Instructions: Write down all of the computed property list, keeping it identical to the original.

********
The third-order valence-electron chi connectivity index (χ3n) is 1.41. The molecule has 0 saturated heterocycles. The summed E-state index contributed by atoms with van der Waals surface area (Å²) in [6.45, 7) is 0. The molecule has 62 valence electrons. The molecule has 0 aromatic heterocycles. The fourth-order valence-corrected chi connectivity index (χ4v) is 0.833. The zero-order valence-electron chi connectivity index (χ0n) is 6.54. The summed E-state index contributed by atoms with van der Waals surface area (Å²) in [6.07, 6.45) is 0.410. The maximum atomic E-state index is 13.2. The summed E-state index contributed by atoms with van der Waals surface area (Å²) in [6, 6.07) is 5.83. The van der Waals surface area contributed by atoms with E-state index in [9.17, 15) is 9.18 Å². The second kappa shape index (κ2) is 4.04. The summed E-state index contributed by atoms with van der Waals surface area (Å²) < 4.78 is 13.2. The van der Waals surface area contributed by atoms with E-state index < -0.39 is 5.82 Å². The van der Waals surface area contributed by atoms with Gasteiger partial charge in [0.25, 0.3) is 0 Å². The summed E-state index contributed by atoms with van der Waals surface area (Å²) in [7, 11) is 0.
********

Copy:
The third-order valence-electron chi connectivity index (χ3n) is 1.41. The molecule has 0 saturated heterocycles. The summed E-state index contributed by atoms with van der Waals surface area (Å²) in [6.45, 7) is 0. The molecule has 62 valence electrons. The molecule has 0 aromatic heterocycles. The fourth-order valence-corrected chi connectivity index (χ4v) is 0.833. The zero-order valence-electron chi connectivity index (χ0n) is 6.54. The summed E-state index contributed by atoms with van der Waals surface area (Å²) in [6.07, 6.45) is 0.410. The maximum atomic E-state index is 13.2. The summed E-state index contributed by atoms with van der Waals surface area (Å²) in [6, 6.07) is 5.83. The van der Waals surface area contributed by atoms with E-state index in [9.17, 15) is 9.18 Å². The second kappa shape index (κ2) is 4.04. The summed E-state index contributed by atoms with van der Waals surface area (Å²) < 4.78 is 13.2. The van der Waals surface area contributed by atoms with E-state index < -0.39 is 5.82 Å². The van der Waals surface area contributed by atoms with Gasteiger partial charge in [0.25, 0.3) is 0 Å². The summed E-state index contributed by atoms with van der Waals surface area (Å²) in [7, 11) is 0.